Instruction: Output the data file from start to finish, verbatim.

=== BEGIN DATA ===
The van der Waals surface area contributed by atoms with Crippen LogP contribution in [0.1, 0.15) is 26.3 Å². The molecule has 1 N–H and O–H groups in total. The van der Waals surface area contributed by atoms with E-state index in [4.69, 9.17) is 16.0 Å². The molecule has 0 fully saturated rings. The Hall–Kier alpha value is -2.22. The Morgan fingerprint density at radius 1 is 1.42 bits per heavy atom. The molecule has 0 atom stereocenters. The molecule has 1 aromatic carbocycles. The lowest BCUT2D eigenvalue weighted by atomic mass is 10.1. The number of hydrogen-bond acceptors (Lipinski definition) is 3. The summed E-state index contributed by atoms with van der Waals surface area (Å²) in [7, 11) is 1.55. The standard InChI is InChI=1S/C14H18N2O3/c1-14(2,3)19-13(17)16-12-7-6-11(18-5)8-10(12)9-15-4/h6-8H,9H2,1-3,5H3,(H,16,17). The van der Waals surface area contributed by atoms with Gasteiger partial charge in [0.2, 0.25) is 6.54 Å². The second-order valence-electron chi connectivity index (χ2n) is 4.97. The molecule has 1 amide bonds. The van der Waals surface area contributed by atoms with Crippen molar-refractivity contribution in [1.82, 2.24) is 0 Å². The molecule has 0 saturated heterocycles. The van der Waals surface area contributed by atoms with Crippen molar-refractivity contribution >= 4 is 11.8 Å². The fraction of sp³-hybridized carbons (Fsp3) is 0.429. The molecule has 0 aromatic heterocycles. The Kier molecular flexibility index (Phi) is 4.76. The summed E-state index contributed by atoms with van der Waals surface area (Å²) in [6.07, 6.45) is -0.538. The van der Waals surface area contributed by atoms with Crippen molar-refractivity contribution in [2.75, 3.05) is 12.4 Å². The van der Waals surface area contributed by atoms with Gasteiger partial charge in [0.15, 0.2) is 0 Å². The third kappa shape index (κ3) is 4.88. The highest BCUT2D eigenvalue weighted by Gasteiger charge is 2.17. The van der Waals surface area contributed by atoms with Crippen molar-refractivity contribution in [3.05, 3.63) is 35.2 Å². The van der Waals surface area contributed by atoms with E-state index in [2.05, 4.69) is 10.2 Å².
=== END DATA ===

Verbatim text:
The van der Waals surface area contributed by atoms with Crippen LogP contribution in [0.1, 0.15) is 26.3 Å². The molecule has 1 N–H and O–H groups in total. The van der Waals surface area contributed by atoms with E-state index in [4.69, 9.17) is 16.0 Å². The molecule has 0 fully saturated rings. The Hall–Kier alpha value is -2.22. The Morgan fingerprint density at radius 1 is 1.42 bits per heavy atom. The molecule has 0 atom stereocenters. The molecule has 1 aromatic carbocycles. The lowest BCUT2D eigenvalue weighted by atomic mass is 10.1. The number of hydrogen-bond acceptors (Lipinski definition) is 3. The summed E-state index contributed by atoms with van der Waals surface area (Å²) in [7, 11) is 1.55. The standard InChI is InChI=1S/C14H18N2O3/c1-14(2,3)19-13(17)16-12-7-6-11(18-5)8-10(12)9-15-4/h6-8H,9H2,1-3,5H3,(H,16,17). The van der Waals surface area contributed by atoms with Gasteiger partial charge in [0.2, 0.25) is 6.54 Å². The second-order valence-electron chi connectivity index (χ2n) is 4.97. The molecule has 1 amide bonds. The van der Waals surface area contributed by atoms with Crippen molar-refractivity contribution in [1.82, 2.24) is 0 Å². The molecule has 0 saturated heterocycles. The van der Waals surface area contributed by atoms with Crippen molar-refractivity contribution >= 4 is 11.8 Å². The fraction of sp³-hybridized carbons (Fsp3) is 0.429. The molecule has 0 aromatic heterocycles. The Kier molecular flexibility index (Phi) is 4.76. The summed E-state index contributed by atoms with van der Waals surface area (Å²) in [6.07, 6.45) is -0.538. The van der Waals surface area contributed by atoms with Crippen molar-refractivity contribution in [2.75, 3.05) is 12.4 Å². The van der Waals surface area contributed by atoms with Gasteiger partial charge in [0.15, 0.2) is 0 Å². The third kappa shape index (κ3) is 4.88. The highest BCUT2D eigenvalue weighted by Gasteiger charge is 2.17. The van der Waals surface area contributed by atoms with Crippen molar-refractivity contribution in [3.05, 3.63) is 35.2 Å². The van der Waals surface area contributed by atoms with E-state index in [2.05, 4.69) is 10.2 Å².